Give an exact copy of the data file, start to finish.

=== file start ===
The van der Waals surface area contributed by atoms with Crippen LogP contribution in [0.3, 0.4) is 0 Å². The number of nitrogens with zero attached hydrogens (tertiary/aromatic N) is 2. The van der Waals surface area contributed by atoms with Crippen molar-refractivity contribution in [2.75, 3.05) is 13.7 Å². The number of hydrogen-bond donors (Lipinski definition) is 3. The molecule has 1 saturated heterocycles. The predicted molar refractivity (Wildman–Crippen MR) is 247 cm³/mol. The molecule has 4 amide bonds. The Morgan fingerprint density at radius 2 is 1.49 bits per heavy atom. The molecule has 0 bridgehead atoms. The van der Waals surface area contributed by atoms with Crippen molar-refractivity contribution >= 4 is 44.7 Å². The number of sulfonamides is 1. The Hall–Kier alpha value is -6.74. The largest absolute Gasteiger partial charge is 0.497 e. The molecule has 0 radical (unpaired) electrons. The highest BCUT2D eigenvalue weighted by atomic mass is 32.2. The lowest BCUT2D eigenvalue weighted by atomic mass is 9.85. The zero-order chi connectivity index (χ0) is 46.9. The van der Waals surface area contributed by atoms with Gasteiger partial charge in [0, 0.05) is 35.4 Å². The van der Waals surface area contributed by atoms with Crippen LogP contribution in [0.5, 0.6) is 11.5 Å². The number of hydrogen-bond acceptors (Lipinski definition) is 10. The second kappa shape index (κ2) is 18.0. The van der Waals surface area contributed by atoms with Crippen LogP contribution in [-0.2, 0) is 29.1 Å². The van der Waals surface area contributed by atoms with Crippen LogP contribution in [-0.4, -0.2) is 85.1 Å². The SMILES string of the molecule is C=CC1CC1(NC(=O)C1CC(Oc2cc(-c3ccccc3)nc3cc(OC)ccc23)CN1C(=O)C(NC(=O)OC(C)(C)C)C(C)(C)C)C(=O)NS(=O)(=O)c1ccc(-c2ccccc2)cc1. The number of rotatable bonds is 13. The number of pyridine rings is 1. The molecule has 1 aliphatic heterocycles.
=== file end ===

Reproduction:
The van der Waals surface area contributed by atoms with Crippen LogP contribution in [0.3, 0.4) is 0 Å². The number of nitrogens with zero attached hydrogens (tertiary/aromatic N) is 2. The van der Waals surface area contributed by atoms with Crippen molar-refractivity contribution in [2.75, 3.05) is 13.7 Å². The number of hydrogen-bond donors (Lipinski definition) is 3. The molecule has 1 saturated heterocycles. The predicted molar refractivity (Wildman–Crippen MR) is 247 cm³/mol. The molecule has 4 amide bonds. The Morgan fingerprint density at radius 2 is 1.49 bits per heavy atom. The molecule has 0 bridgehead atoms. The van der Waals surface area contributed by atoms with Crippen molar-refractivity contribution >= 4 is 44.7 Å². The number of sulfonamides is 1. The Hall–Kier alpha value is -6.74. The largest absolute Gasteiger partial charge is 0.497 e. The molecule has 0 radical (unpaired) electrons. The highest BCUT2D eigenvalue weighted by atomic mass is 32.2. The lowest BCUT2D eigenvalue weighted by atomic mass is 9.85. The zero-order chi connectivity index (χ0) is 46.9. The van der Waals surface area contributed by atoms with Gasteiger partial charge in [0, 0.05) is 35.4 Å². The van der Waals surface area contributed by atoms with Crippen LogP contribution in [0.5, 0.6) is 11.5 Å². The number of hydrogen-bond acceptors (Lipinski definition) is 10. The second kappa shape index (κ2) is 18.0. The van der Waals surface area contributed by atoms with Crippen LogP contribution in [-0.2, 0) is 29.1 Å². The van der Waals surface area contributed by atoms with Crippen LogP contribution in [-0.4, -0.2) is 85.1 Å². The SMILES string of the molecule is C=CC1CC1(NC(=O)C1CC(Oc2cc(-c3ccccc3)nc3cc(OC)ccc23)CN1C(=O)C(NC(=O)OC(C)(C)C)C(C)(C)C)C(=O)NS(=O)(=O)c1ccc(-c2ccccc2)cc1. The number of rotatable bonds is 13. The number of pyridine rings is 1. The molecule has 1 aliphatic heterocycles.